Some notes about starting hands. When you are short stacked remember that big cards are kind. Many people make the mistake of overvaluing a 6-5 suited or something similar when the stacks are around 20BB. In these cases big cards really serve you better because it’s close to impossible to do something wrong short stacked with top pair, so hands that make top pair are more valued.
Another consideration that is more relevant currently is big-card hands. From earlier positions broadway combinations and weaker aces, hands such as K-Jo and A-10o, are less valuable. Back in the day an early position raise was more respected. If anyone played with you it would typically be the big blind. They’d often flat, and heads-up your big cards had a good draw to a pair – a great hand heads-up.
Nowadays 3-betting and flatting is more prevalent versus early position raisers. The early position raise is less respected. Often you will be flatted by a player in position, and then the big blind player will call correctly given the great odds he is getting. In a threeway pot big-card combinations are less valuable. They only draw to one pair, and not a terrific pair at that. Worse, one pair is usually not the winning hand in a multiway pot when action gets down to the turn or river – the most expensive betting rounds. The hand either wins a small pot or loses a big one.
In general, tight is right. From positions other than the button the weaker aces should not be played. The suited gappers as well are ineffective in earlier positions, although they were formerly a good stealing hand. They no longer work as well against the more aggressive players. In multiway pots out of position they are hard to get value from, and often make inferior draws. They work more efficiently as semi-bluffing hands preflop, when a player is able to get heads-up and in position versus a weaker opener.
When Pots go Multiway
When people are calling you frequently, when many pots are played multiway, it is best to play “two pair or better” poker. This term is not common. I came up with it for myself when I started playing wild cash games in Europe in 2007. Overwhelmed by the number of nut jobs in my game I struggled to find a way to make a profit with my traditional starting hands. One day, I decided only to play if I made two pair or better. Despite the nitty way I was playing I started making money hand over fist.
The traditional MTT games are closer to these dens of psychopaths then they used to be. As previously noted, the big cards are less valuable. In multiway pots they are bound to cost you some coin. However, suited connectors go up in value, because they are most likely to give you two-pair combinations, which are in another ball park from the big-card playing other players. They also give you the most straight and flush combinations. It even helps you if you just flop a draw. The additional equity assists you in making more profitable semi-bluffs.
For this reason, when playing frequent flatters it’s a better idea to open with 9-7s from an earlier position as opposed to an A-Jo. I probably would fold both of them if I were playing an MTT on a traditional website, but if I was forced to play one I would go with the 9-7 suited. The problem with the A-Jo is you’re just not going to be heads-up that often. In the old days the button would call you and the big blind, afraid to play out of position, would just let his hand go. This got you heads-up with a hand that made a number of pairs; pairs are great hands heads-up.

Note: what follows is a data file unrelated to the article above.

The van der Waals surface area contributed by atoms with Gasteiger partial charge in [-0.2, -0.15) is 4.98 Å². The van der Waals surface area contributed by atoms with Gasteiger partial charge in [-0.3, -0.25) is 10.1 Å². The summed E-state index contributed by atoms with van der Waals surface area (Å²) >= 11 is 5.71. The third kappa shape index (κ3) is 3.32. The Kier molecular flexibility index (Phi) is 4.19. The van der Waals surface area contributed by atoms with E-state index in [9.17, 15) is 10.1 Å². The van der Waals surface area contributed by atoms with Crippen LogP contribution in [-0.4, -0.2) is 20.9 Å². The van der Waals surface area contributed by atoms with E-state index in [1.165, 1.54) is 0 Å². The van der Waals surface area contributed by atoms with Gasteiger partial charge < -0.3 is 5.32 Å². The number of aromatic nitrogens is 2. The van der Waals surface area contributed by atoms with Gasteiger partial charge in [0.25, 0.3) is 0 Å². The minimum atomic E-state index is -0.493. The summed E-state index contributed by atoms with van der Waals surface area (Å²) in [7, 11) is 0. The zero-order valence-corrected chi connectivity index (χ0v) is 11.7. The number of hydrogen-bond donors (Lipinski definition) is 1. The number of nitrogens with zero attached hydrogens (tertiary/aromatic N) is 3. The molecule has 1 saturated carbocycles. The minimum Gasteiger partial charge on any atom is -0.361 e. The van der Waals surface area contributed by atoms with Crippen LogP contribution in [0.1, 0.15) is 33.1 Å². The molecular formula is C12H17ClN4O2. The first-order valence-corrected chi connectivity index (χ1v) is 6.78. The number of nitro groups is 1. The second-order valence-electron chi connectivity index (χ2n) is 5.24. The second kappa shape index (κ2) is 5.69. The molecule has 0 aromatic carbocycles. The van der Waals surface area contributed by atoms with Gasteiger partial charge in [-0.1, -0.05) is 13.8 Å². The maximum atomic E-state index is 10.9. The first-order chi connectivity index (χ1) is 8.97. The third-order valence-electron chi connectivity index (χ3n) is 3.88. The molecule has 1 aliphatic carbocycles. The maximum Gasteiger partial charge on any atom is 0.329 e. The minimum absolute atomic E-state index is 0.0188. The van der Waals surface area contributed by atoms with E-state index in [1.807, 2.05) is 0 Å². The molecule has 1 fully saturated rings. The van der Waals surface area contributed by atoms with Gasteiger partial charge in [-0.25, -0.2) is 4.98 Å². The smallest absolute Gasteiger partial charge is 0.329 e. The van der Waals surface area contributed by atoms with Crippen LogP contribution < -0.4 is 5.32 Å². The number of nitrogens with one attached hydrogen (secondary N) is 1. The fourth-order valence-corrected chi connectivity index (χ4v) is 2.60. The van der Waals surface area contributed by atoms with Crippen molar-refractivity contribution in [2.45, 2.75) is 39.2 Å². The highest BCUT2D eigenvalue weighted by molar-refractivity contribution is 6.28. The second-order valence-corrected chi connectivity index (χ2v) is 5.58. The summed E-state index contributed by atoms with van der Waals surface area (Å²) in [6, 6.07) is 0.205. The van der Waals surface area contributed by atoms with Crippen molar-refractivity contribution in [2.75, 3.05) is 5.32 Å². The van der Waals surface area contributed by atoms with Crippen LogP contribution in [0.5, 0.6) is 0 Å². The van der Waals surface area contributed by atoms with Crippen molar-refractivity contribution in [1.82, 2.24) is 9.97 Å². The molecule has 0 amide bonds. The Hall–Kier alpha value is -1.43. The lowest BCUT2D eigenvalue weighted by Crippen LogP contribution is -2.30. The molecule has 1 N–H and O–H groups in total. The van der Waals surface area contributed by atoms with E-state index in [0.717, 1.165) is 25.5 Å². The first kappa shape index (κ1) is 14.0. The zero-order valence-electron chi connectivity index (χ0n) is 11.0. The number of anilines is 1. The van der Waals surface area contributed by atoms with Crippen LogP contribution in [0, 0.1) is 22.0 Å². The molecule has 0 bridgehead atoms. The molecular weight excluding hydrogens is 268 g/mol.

These days it’s far more likely that the button or another late position player will call you. The button, correctly surmising that he is getting 5-to-1 and doesn’t need much of a hand, calls. You are now in a multiway pot with a hand not appropriate for it.
You cannot bluff the flop. In many of my simulations I’ve found both players miss the board about 33% of the time. If you fire half of the pot your bet will need to succeed 33% of the time. You’re not generating a profit. If you’re lucky both opponents have missed 40% of the time, but the more educated players of today are more likely to float you, so the possible profit is more negligible. When you fire into a multiway pot you’re not relying on the initial bet to win. You are accounting for the additional drawing equity, which is added to your hand to give you an edge.
Big-card combinations such as A-J, A-10, and K-Q offsuit are unlikely to have any drawing equity. In fact, the aces are blocking the better A-x combinations that you want to fold out on low card boards. This does not help you. Worse, you are out of position when you do hit your hand. In heads-up pots one pair is likely to be the best hand by the river. In multiway pots it is more often a hand that is better than two pair. One-pair draws, such as A-J, are going to be the most expensive hands you play multiway.
And when you hit? The equity is meager. When you hit the board it’s unlikely they have much worse. If they do, it’s not going to stand up versus multiple barrels. However, when they have you dominated, you can bet you’re going to be paying through three streets, especially given the additional control they possess having position on you. For these reasons I pass the big cards from the earlier position, whereas earlier in my career I would open them.